OPINION: The far right now dominates the immigration debate in Sweden

In the build-up to the 2018 elections, the world’s media descended on Stockholm, expecting a breakthrough by the Sweden Democrats (SD) who had been polling as high as 25 percent. In the end, SD took third place with around 18 percent of the vote.

Four years later, SD are hovering at around the same level in the polls. However, Swedish politics has been utterly transformed, as the other main parties have moved onto political terrain previously occupied by SD.

This would have been unthinkable just a few short years ago. When they first entered parliament, SD were treated as political pariahs, a racist party, held at arm’s length by the other parties who refused to cooperate with them in any way.

Attempts to bring the SD into the mainstream of Swedish politics fell flat. The leader of the centre-right Moderates lost her job after suggesting it was “time to stop demonising” the SD. Her replacement, Ulf Kristersson, said he would neither negotiate nor govern with them. After the elections, two smaller centre-right parties – the Centre and the Liberals – agreed to prop up the coalition of Social Democrats and Greens to prevent the SD gaining any influence in parliament.

It was clear, however, that the only chance for the centre-right to govern would be with SD support. After all, in Finland and Norway right-wing populist parties had entered government with the centre right. And in Denmark, the centre-right had governed with populist support. If it worked there, why not in Sweden?

In early 2019, the SD leader Jimmie Åkesson famously had meatballs for lunch with Ebba Busch, the leader of the tiny Christian Democrats, who acted as a bridge-builder. A few months later, Kristersson met the SD leader for the first time in his Stockholm office. By early 2021 the cordon sanitaire dividing the parties had been truly dismantled, and in the autumn the three parties presented a joint budget.

Meanwhile, the Moderates stepped up their rhetoric against immigration and crime. But perhaps the influence has worked both ways? Maybe the far-right have toned down their policies, compromising with the centre so the parties can work together?

On the contrary, Åkesson and other leading SD figures have stoked up the fire and brimstone in their anti-immigrant message. For the SD, the problem is dark-skinned immigrants from Muslim countries whose values conflict with Sweden’s and who should therefore be deported.

The response among the Moderates – and also the governing Social Democrats – has been a deafening silence.

After the Easter riots in six Swedish cities, the Social Democrat government proposed a package of coercive measures to help the police and social services crackdown on criminals.

A televised debate between the party leaders last weekend brought this out very clearly. More than that, it showed how the Sweden Democrats have shaped Swedish politics since the country last voted four years ago.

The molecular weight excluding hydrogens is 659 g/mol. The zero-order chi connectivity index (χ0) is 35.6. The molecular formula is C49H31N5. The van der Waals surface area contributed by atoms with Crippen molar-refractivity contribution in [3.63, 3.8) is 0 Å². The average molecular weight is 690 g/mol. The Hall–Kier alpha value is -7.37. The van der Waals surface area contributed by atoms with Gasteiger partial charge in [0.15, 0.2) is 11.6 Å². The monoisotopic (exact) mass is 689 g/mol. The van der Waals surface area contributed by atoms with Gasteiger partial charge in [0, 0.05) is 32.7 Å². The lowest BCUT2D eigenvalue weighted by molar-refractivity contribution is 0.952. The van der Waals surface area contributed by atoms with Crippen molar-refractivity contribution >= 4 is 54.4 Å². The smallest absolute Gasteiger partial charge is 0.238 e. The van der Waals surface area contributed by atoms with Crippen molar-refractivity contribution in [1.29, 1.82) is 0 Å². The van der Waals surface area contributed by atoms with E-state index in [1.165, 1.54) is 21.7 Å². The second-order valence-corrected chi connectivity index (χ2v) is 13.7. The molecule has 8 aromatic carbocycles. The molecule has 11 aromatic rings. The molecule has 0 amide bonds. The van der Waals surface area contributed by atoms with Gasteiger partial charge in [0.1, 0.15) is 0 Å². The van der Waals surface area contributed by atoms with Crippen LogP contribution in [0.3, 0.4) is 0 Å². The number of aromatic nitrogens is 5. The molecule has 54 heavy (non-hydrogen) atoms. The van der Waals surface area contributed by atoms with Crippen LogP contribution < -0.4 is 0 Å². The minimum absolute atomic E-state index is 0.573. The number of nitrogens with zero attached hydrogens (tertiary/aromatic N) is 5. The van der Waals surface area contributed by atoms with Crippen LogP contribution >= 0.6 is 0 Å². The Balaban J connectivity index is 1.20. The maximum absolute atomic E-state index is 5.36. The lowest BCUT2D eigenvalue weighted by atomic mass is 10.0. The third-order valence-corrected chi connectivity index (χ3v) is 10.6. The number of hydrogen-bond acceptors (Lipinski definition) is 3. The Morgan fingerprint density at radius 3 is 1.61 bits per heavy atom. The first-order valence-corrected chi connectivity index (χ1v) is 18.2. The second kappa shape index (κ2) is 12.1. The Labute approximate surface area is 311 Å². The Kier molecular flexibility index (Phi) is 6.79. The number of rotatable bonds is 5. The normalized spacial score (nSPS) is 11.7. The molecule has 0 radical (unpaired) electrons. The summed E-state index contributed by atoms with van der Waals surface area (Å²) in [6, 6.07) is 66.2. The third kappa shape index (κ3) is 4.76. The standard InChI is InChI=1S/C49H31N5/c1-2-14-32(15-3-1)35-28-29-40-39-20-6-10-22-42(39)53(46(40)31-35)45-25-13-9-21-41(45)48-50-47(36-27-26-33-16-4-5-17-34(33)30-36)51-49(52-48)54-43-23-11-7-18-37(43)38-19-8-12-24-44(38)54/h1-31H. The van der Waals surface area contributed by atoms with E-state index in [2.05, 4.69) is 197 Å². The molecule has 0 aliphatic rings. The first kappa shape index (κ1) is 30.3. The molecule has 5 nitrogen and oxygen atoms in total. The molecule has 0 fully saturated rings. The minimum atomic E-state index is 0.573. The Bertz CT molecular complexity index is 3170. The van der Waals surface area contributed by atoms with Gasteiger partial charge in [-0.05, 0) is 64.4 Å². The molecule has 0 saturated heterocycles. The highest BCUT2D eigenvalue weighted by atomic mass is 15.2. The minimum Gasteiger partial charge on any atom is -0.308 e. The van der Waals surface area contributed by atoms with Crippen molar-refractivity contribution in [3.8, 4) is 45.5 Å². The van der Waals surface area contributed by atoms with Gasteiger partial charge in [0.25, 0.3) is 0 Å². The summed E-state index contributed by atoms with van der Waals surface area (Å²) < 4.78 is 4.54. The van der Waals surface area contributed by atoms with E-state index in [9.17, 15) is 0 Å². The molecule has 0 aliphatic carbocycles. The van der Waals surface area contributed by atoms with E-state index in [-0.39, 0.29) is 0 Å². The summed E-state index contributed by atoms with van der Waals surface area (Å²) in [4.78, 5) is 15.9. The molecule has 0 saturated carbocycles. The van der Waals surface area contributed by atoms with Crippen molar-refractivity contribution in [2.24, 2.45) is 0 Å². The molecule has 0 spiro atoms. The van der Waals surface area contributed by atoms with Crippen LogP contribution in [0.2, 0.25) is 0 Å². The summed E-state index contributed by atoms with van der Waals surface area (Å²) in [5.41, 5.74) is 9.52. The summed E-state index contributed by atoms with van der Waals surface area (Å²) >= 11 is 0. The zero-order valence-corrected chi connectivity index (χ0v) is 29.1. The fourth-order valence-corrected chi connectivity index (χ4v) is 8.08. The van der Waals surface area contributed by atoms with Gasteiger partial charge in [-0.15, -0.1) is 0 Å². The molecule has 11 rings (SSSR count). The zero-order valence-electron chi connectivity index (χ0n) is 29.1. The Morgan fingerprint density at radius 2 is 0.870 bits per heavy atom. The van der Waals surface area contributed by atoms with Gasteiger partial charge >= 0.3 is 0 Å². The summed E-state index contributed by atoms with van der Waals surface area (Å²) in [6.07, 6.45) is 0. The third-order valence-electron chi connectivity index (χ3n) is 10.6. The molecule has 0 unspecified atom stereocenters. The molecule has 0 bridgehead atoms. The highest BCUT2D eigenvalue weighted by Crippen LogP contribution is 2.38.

In the debate on Sunday, prime minister Magdalena Andersson talked about being tough on crime and boasted that Sweden now has one of the strictest immigration regimes in Europe.

It was left to the Green Party (polling 4 percent) and the Centre Party (6 percent) to challenge the SD on immigration. They pointed out that the violent minority is tiny, and that tens of thousands of recent immigrants hold down jobs, obey the law and contribute to Swedish society.

Centre Party leader Annie Lööf listed some of the SD’s more extreme proposals, including demolition of high-immigration neighbourhoods, dawn raids on refugees, and collective punishment for crimes committed by a single family member. This was “pure racism”, Lööf said – where were the “red lines”, beyond which the centre-right would turn against the SD?

All the parties agree that segregation along ethnic lines has gone too far in Sweden, that integration efforts have failed and that something must be done. But there is a paucity of bold ideas that could really make a difference.

Immigration will once more be a battleground at the elections in September, with key politicians competing to be the toughest in dealing with unruly “foreigners”. Meanwhile, the underlying problems that have fuelled disaffection among people with immigrant backgrounds are unlikely to be addressed.

A few weeks ago, Swedish journalist Janne Josefsson spoke to Ahmed, one of the stone-throwing youngsters who shocked the country at Easter.

“We are second class citizens. You let us in, but then Sweden doesn’t care about us,” Ahmed told him. “We are trapped here. I have studied, but will never get a good job. At least once a week we are stopped by the police. In the end, you feel hunted, like a quarry. Do you understand?”

It seems that Swedish politicians don’t really want to.

David Crouch is the author of Almost Perfekt: How Sweden Works and What Can We Learn From It. He is a freelance journalist and a lecturer in journalism at Gothenburg University.

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Listen to a discussion on Sweden and immigration on Sweden in Focus, The Local’s podcast. 

Click HERE to listen to Sweden in Focus on Apple Podcasts, Spotify or Google Podcasts.